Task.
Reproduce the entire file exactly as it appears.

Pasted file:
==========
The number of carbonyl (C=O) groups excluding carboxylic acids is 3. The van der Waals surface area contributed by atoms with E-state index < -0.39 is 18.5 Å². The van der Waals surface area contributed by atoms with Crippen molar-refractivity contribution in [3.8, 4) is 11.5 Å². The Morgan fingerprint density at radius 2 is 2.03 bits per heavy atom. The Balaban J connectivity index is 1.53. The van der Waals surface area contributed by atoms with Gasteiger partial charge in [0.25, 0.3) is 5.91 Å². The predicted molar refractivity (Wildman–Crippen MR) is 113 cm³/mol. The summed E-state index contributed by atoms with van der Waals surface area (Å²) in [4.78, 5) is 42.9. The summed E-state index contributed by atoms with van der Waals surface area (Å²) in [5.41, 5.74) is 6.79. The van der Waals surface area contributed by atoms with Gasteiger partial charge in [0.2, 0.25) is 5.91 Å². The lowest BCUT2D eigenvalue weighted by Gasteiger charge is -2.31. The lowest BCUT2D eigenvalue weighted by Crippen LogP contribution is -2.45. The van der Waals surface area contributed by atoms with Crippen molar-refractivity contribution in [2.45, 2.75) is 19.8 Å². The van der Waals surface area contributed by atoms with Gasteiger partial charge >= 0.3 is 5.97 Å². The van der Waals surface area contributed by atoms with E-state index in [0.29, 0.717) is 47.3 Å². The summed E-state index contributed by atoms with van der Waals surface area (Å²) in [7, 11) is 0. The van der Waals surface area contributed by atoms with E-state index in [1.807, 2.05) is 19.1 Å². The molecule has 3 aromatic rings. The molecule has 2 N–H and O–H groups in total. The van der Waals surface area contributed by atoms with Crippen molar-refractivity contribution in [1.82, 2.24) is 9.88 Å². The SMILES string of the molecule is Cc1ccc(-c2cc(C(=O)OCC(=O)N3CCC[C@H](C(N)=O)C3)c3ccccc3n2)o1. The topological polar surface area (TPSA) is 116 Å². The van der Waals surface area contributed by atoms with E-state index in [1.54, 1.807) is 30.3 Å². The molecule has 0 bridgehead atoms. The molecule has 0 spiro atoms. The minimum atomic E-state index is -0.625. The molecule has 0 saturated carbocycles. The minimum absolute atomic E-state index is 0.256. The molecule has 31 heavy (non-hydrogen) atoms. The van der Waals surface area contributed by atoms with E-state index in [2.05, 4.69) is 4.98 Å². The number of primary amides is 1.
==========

The number of carbonyl (C=O) groups excluding carboxylic acids is 3. The van der Waals surface area contributed by atoms with E-state index < -0.39 is 18.5 Å². The van der Waals surface area contributed by atoms with Crippen molar-refractivity contribution in [3.8, 4) is 11.5 Å². The Morgan fingerprint density at radius 2 is 2.03 bits per heavy atom. The Balaban J connectivity index is 1.53. The van der Waals surface area contributed by atoms with Gasteiger partial charge in [0.25, 0.3) is 5.91 Å². The predicted molar refractivity (Wildman–Crippen MR) is 113 cm³/mol. The summed E-state index contributed by atoms with van der Waals surface area (Å²) in [4.78, 5) is 42.9. The summed E-state index contributed by atoms with van der Waals surface area (Å²) in [5.41, 5.74) is 6.79. The van der Waals surface area contributed by atoms with Gasteiger partial charge in [0.2, 0.25) is 5.91 Å². The lowest BCUT2D eigenvalue weighted by Gasteiger charge is -2.31. The lowest BCUT2D eigenvalue weighted by Crippen LogP contribution is -2.45. The van der Waals surface area contributed by atoms with Crippen molar-refractivity contribution in [2.45, 2.75) is 19.8 Å². The van der Waals surface area contributed by atoms with Gasteiger partial charge >= 0.3 is 5.97 Å². The van der Waals surface area contributed by atoms with E-state index in [0.29, 0.717) is 47.3 Å². The summed E-state index contributed by atoms with van der Waals surface area (Å²) in [7, 11) is 0. The van der Waals surface area contributed by atoms with E-state index in [1.807, 2.05) is 19.1 Å². The molecule has 3 aromatic rings. The molecule has 2 N–H and O–H groups in total. The van der Waals surface area contributed by atoms with Crippen molar-refractivity contribution in [1.82, 2.24) is 9.88 Å². The SMILES string of the molecule is Cc1ccc(-c2cc(C(=O)OCC(=O)N3CCC[C@H](C(N)=O)C3)c3ccccc3n2)o1. The topological polar surface area (TPSA) is 116 Å². The van der Waals surface area contributed by atoms with E-state index in [1.54, 1.807) is 30.3 Å². The molecule has 0 bridgehead atoms. The molecule has 0 spiro atoms. The minimum atomic E-state index is -0.625. The molecule has 0 saturated carbocycles. The minimum absolute atomic E-state index is 0.256. The molecule has 31 heavy (non-hydrogen) atoms. The van der Waals surface area contributed by atoms with E-state index in [2.05, 4.69) is 4.98 Å². The number of primary amides is 1.